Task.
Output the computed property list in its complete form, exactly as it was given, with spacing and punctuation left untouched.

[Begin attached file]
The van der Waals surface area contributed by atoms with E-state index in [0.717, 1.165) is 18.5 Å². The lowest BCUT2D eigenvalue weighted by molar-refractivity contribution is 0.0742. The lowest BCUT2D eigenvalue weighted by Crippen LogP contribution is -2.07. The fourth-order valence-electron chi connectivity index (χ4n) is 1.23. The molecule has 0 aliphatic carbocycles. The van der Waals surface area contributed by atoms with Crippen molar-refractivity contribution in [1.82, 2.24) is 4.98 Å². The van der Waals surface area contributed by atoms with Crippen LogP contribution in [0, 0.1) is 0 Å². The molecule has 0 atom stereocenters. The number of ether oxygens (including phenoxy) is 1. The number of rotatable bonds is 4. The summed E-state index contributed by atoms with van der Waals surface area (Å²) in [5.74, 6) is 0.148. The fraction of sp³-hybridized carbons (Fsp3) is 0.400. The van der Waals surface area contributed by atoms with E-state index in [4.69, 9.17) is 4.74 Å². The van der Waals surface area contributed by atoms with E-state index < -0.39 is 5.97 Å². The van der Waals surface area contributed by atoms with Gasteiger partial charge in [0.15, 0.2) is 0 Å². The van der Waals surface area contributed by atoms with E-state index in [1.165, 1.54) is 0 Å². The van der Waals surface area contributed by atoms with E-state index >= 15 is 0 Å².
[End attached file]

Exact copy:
The van der Waals surface area contributed by atoms with E-state index in [0.717, 1.165) is 18.5 Å². The lowest BCUT2D eigenvalue weighted by molar-refractivity contribution is 0.0742. The lowest BCUT2D eigenvalue weighted by Crippen LogP contribution is -2.07. The fourth-order valence-electron chi connectivity index (χ4n) is 1.23. The molecule has 0 aliphatic carbocycles. The van der Waals surface area contributed by atoms with Crippen molar-refractivity contribution in [1.82, 2.24) is 4.98 Å². The van der Waals surface area contributed by atoms with Crippen LogP contribution in [0, 0.1) is 0 Å². The molecule has 0 atom stereocenters. The number of ether oxygens (including phenoxy) is 1. The number of rotatable bonds is 4. The summed E-state index contributed by atoms with van der Waals surface area (Å²) in [5.74, 6) is 0.148. The fraction of sp³-hybridized carbons (Fsp3) is 0.400. The van der Waals surface area contributed by atoms with E-state index in [4.69, 9.17) is 4.74 Å². The van der Waals surface area contributed by atoms with E-state index < -0.39 is 5.97 Å². The van der Waals surface area contributed by atoms with Gasteiger partial charge in [0.15, 0.2) is 0 Å². The van der Waals surface area contributed by atoms with E-state index in [1.165, 1.54) is 0 Å². The van der Waals surface area contributed by atoms with E-state index >= 15 is 0 Å².